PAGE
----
Amiri Baraka Oct. 7, 1934 - Jan. 9, 2014 Activist Writer Formerly Known as Leroi Jones

By Italie, Hilel | Pittsburgh Post-Gazette (Pittsburgh, PA), January 1, 2014 | Go to article overview

Amiri Baraka Oct. 7, 1934 - Jan. 9, 2014 Activist Writer Formerly Known as Leroi Jones


Italie, Hilel, Pittsburgh Post-Gazette (Pittsburgh, PA)


Amiri Baraka, the militant man of letters and tireless agitator whose blues-based, fist-shaking poems, plays and criticism made him a provocative and groundbreaking force in American culture, has died. He was 79.

His booking agent, Celeste Bateman, said that Mr. Baraka, who had been hospitalized since last month, died Thursday at a Newark, N.J., hospital.

Perhaps no writer of the 1960s and '70s was more radical or polarizing than the former LeRoi Jones, and no one did more to extend the political debates of the civil rights era to the world of the arts. He inspired at least one generation of poets, playwrights and musicians, and his immersion in spoken word traditions and raw street language anticipated rap, hip-hop and slam poetry.

Mr. Baraka transformed from the rare black to join the Beat caravan of Allen Ginsberg and Jack Kerouac to leader of the Black Arts Movement, an ally of the Black Power movement that rejected the liberal optimism of the early '60s and intensified a divide over how and whether the black artist should take on social issues. Scorning art for art's sake and the pursuit of black-white unity, Mr. Baraka was part of a philosophy that called for the teaching of black art and history and producing works that bluntly called for revolution.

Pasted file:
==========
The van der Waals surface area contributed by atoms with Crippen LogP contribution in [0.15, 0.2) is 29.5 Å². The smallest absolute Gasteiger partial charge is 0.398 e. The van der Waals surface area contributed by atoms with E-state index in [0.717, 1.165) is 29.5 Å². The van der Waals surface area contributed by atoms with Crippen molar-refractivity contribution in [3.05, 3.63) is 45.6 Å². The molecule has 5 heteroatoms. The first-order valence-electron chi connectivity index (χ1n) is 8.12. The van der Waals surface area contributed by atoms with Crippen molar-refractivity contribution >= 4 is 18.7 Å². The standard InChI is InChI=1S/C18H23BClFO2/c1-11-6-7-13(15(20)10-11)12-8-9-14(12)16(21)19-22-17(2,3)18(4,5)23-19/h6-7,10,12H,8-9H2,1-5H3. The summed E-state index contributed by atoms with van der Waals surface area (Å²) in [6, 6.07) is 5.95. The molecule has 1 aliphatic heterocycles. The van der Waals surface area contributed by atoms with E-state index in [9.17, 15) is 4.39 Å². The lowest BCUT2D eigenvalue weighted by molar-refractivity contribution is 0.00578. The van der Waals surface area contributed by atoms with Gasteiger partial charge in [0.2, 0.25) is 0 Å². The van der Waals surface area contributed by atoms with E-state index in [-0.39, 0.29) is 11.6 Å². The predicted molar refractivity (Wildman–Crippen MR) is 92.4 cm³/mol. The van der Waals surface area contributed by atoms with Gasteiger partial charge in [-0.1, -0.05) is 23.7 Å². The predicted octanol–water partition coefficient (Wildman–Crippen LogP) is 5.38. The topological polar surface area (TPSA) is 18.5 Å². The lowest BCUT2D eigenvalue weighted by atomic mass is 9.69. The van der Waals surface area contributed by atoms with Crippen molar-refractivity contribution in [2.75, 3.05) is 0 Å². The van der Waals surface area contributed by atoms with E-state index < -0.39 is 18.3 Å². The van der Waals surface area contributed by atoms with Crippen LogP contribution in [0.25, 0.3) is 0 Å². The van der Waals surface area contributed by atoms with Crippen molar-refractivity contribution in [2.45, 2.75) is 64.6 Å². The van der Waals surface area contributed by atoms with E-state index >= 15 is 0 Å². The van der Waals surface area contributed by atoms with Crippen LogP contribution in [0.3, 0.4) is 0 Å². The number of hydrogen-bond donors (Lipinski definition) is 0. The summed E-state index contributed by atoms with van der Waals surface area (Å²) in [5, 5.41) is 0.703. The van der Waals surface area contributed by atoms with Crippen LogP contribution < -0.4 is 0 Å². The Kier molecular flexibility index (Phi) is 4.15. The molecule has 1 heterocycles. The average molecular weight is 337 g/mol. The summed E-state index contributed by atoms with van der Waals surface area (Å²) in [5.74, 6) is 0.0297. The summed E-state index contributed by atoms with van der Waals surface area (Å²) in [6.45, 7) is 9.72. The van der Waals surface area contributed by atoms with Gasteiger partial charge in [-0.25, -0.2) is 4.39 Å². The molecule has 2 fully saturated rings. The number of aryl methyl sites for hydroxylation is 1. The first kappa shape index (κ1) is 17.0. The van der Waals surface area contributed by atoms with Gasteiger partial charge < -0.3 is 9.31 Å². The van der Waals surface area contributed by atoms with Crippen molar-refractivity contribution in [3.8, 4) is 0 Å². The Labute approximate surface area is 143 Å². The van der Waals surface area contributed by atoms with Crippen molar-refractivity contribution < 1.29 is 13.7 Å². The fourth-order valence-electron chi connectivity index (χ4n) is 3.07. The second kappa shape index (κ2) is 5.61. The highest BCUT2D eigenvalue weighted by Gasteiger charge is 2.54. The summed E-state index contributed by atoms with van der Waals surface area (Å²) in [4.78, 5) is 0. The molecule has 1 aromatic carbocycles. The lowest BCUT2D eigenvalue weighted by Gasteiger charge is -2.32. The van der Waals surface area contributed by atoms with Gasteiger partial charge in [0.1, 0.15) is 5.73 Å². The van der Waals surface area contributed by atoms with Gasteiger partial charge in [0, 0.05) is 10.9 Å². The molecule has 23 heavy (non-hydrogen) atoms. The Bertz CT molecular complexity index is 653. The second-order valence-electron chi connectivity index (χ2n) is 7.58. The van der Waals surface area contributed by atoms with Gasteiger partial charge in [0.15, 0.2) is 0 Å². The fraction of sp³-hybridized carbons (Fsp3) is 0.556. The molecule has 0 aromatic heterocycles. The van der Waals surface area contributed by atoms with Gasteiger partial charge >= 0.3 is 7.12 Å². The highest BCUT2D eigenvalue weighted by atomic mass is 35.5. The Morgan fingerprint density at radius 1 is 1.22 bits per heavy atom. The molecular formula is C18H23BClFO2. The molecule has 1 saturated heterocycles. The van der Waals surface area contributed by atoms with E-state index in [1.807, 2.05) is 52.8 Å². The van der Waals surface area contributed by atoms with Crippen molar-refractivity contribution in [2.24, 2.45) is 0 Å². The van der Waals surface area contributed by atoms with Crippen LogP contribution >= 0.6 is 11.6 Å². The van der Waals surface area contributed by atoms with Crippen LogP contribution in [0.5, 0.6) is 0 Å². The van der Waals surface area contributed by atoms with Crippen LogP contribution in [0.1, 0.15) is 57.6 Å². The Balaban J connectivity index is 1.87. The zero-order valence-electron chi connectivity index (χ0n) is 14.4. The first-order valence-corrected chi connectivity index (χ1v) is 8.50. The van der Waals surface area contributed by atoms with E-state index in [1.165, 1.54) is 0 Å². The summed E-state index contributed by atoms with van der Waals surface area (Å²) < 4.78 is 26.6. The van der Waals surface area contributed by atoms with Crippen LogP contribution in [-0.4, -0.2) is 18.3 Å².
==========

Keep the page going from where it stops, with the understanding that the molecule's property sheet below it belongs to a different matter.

"We want 'poems that kill,' " Mr. Baraka wrote in his landmark "Black Art," a manifesto published in 1965, the year he helped found the Black Arts Movement.

Mr. Baraka wrote poems, short stories, novels, essays, plays, musical and cultural criticism and jazz operas. His 1963 book, "Blues People," has been called the first major history of black music to be written by an African-American. A line from his poem "Black People!" -- "Up against the wall ... " -- became a counterculture slogan for everyone from student protesters to the rock band Jefferson Airplane. A 2002 poem he wrote alleging that some Israelis had advance knowledge of the Sept. 11 attacks led to widespread outrage.

Decades earlier, Mr. Baraka had declared himself a black nationalist out to "break the deathly grip of the White Eyes," then a Marxist-Leninist out to destroy imperialists of all colors. …

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